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The SCLC issues a statement regarding a fire that destroyed their office at the Bell Flower Baptist Church in Grenada, Mississippi. The SCLC set up a new office in Grenada to continue programs including school integration, voter registration, and development of community leadership.
Marshall C. Dendy, the Executive Secretary of the Board of Christian Education, invites Dr. King to be a speaker for the organization's conference in Montreat. Dendy also suggests that Dr. King reconsider his stance on America's involvement in Vietnam, even though he also detests war.
This notecard seems to elucidate some of Dr. King's personal insights on the relationship between Christianity and society.This is an example of one of the many notecards Dr. King kept in a cardboard filing box for reference to quotations, ideas, books and other publications, definitions, and bible verses. Topics covered include theology, philosophy, and history. Some material from these reference notes would later emerge in his speeches and sermons.
The Child Development Group in Mississippi (CDGM) was a head start project created in 1965 with the help of a federally funded grant. The program not only specialized in child development, but sought to increase community involvement. In late 1966, Mississippi Senator Stennis "opened fire" on the program, charging those involved with malpractice. Consequently, Sargent Shiver, Director of the Office of Economic Opportunity, formed a "more respectable anti-poverty unity" called Mississippi Action for Progress to takeover CDGM.
This undated manuscript was used as the basis for a speech Dr. King gave at the National Sunday School and Baptist Training Union Congress in Atlantic City, New Jersey in 1944. Dr. King defines community, lists three current problems within the community and explains the role of Christian leaders and education in a community. Dr. King identifies the most pressing problems as the economy, divisions within Christianity and race relations.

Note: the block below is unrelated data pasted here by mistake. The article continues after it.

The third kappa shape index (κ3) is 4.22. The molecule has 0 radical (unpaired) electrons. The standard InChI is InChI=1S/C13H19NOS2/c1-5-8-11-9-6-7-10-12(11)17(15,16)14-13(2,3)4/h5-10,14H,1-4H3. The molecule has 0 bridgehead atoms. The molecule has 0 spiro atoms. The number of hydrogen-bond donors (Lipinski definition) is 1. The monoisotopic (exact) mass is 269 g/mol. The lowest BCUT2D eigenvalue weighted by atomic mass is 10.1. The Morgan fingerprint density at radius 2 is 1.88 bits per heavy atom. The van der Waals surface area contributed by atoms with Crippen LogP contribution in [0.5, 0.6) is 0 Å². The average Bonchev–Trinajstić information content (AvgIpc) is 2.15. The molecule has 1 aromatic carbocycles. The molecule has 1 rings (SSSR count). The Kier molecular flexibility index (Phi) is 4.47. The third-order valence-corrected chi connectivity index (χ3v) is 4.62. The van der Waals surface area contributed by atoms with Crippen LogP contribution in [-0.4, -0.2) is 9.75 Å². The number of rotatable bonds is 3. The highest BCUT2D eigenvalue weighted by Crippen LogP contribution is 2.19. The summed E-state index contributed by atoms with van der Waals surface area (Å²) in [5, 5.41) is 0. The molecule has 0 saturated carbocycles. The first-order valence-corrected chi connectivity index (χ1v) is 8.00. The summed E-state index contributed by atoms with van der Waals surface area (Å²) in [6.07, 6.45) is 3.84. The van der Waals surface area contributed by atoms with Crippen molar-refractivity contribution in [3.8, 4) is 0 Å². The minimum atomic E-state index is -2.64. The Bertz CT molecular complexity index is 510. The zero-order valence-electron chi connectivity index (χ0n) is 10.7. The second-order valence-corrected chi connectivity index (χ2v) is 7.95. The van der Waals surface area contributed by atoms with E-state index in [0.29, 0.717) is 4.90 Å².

Reverend O. J. P. Wetklo explains his ideas of true democracy, which he gives a Christian foundation and compares to the natural world. He calls true democracy "a perfect brotherhood of man," and he argues that each individual member of society must take responsibility for the whole.
The Citizens Action for Racial Brotherhood organized this program where Dr. King makes a special address.
Mr. Farrar writes to Dr. Abernathy for advice and cousel in an effort to contact Negro colleges in the United States. Mr. Farrar would like to make a personal contribution for a cause in which he explains in an enclosure.
Rev. Coleman, of Marks, Mississippi addresses Dr. King, as the recipient of this correspondence. This letter asks for Dr. King to visit the town of Marks and participate in a Citizenship Class. It, also, notes that Rev. Coleman is running for a town elected position, known as "Road Supervisor."
The Norwegian Student Association inquires if Dr. King will be available to give a lecture on Human Freedoms.
Dr. King gives a brief statement regarding the importance of the passage of the Civil Rights Act, 1964.
In this document, Mr. Mashall writes to Dr. King regarding issues surrounding the National Advisory Commission on Selective Service. He requests that Dr. King writes on behalf of the Southern Christian Leadership Conference on matters further outlined in Section 2.
Dr. King delivers this speech at the University of Chicago on January 27, 1966. He expounds upon the struggles of the Negro family in America, explaining the social and economic challenges the Negro faces along with the affects of slavery.
Mrs. Bryson introduces herself as a former neighbor of the King family on Auburn Avenue and recalls fond memories during those years. She compliments Dr. King "as a God sent preacher," and cites biblical scriptures for him to incorporate in his public speaking. Bryson states, teaching God's word "is what it is going to take to help this sin sick world we are living in."
Eleanor Allen, Director of Christian Education of the Edgewood Congregational Church, writes Dr. King in an effort to connect with a Pastor of a Negro church that is in need of rebuilding "after the recent bombings."
This incomplete survey form is from a graduate student, Jack Hillhouse, seeking to understand the connection, if any, between mass communications media and race riots, demonstrations, and disturbances.
In this memorandum to the representatives of the Southern Christian Leadership Conference, Dr. King encloses two resolutions that the Executive Board approved. The resolutions state that a letter should be sent to Senator Thomas C. Hennings and Attorney General William P. Rogers. Dr. King suggests that the resolutions be adopted at all of the SCLC's mass meetings, scheduled for February 12th.